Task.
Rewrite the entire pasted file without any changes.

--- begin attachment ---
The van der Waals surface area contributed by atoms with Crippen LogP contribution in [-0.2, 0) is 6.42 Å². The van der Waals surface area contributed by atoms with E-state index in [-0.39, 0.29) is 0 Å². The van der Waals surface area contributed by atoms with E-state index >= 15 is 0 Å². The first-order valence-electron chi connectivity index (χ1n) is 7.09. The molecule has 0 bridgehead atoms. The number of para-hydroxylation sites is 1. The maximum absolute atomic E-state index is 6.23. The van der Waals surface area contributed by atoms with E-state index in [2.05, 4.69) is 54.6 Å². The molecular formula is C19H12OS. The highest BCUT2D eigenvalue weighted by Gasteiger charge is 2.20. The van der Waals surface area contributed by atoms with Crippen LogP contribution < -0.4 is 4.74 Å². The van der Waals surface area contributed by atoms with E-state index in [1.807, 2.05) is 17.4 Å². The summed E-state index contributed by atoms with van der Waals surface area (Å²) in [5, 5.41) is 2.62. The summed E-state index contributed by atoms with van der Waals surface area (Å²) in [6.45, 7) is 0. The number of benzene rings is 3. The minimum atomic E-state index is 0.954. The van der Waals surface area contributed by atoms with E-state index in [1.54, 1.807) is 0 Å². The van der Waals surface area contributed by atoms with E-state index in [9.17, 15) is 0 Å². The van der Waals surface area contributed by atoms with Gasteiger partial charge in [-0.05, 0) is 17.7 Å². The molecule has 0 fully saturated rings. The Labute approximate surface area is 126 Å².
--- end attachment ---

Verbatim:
The van der Waals surface area contributed by atoms with Crippen LogP contribution in [-0.2, 0) is 6.42 Å². The van der Waals surface area contributed by atoms with E-state index in [-0.39, 0.29) is 0 Å². The van der Waals surface area contributed by atoms with E-state index >= 15 is 0 Å². The first-order valence-electron chi connectivity index (χ1n) is 7.09. The molecule has 0 bridgehead atoms. The number of para-hydroxylation sites is 1. The maximum absolute atomic E-state index is 6.23. The van der Waals surface area contributed by atoms with E-state index in [2.05, 4.69) is 54.6 Å². The molecular formula is C19H12OS. The highest BCUT2D eigenvalue weighted by Gasteiger charge is 2.20. The van der Waals surface area contributed by atoms with Crippen LogP contribution < -0.4 is 4.74 Å². The van der Waals surface area contributed by atoms with E-state index in [1.807, 2.05) is 17.4 Å². The summed E-state index contributed by atoms with van der Waals surface area (Å²) in [5, 5.41) is 2.62. The summed E-state index contributed by atoms with van der Waals surface area (Å²) in [6.45, 7) is 0. The number of benzene rings is 3. The minimum atomic E-state index is 0.954. The van der Waals surface area contributed by atoms with E-state index in [1.54, 1.807) is 0 Å². The van der Waals surface area contributed by atoms with E-state index in [9.17, 15) is 0 Å². The van der Waals surface area contributed by atoms with Gasteiger partial charge in [-0.05, 0) is 17.7 Å². The molecule has 0 fully saturated rings. The Labute approximate surface area is 126 Å².